Oregon State University
A Synthesis of the Volcanostratigraphy and Porosity of Pacific Intra-plate Seamounts


Seamounts are ubiquitous features of the seafloor, yet our understanding of their origins and geologic evolution remains incomplete. The volcanostratigraphy of seamounts provides insight into controls on constructive and destructive volcanic processes and pathways of fluid flow through oceanic crust. Ocean drilling provides the best opportunity for collecting detailed, continuous cross-sections of seamount edifices. In this project I propose to synthesize results from previous ODP Legs 143, 144, 197 and IODP Expedition 330. The project will focus on compiling and comparing core descriptions from these four expeditions, and will include new original porosity measurements made using an automatic image segmentation technique applied to high-resolution core scans.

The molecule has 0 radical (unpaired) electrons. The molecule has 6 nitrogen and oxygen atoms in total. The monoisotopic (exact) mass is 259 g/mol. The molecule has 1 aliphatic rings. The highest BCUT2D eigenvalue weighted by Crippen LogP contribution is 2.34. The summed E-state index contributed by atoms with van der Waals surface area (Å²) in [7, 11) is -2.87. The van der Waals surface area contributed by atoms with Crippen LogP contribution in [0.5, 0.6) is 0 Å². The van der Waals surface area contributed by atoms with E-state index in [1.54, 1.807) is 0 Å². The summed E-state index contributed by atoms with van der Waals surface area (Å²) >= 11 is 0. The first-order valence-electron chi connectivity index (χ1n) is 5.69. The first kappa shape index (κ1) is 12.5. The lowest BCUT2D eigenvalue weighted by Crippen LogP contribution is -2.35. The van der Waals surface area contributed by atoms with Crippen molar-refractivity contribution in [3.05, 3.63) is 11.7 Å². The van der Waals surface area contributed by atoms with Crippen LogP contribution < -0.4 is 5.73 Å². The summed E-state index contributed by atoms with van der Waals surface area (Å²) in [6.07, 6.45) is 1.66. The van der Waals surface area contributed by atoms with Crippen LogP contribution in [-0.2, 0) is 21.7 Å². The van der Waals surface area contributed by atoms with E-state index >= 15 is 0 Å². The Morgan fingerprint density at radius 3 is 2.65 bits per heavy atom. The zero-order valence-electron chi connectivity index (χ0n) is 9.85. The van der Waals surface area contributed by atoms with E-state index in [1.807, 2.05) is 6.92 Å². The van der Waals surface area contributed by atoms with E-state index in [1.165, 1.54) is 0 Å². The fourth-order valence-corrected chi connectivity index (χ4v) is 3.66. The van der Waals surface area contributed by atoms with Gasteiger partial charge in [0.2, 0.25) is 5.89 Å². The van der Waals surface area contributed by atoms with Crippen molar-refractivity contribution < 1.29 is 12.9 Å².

As a Swiss-American growing up in Beijing I had little to do with the ocean until a high school summer program took me to sea to study coastal oceanography. While majoring in geology at Carleton College, I was lucky enough to attend the Williams-Mystic Maritime Studies Program, where I developed an interest in submarine volcanism and seamount formation. I spent a summer working in the lab of oceanography professor Dr. Lisa Gilbert, making physical properties measurements on IODP cores and mapping a superb outcrop of pillow lavas. After graduation I decided to pursue a long-held interest in computer graphics and spent the next two years completing a master’s degree in GIS at the University of Zürich, where I wrote a thesis on automated feature recognition in bathymetric maps. I am currently working on a PhD in marine geology with Dr. Anthony Koppers at Oregon State University. My research uses 40Ar/39Ar geochronology to understand the origin and evolution of the Walvis Ridge seamount trail.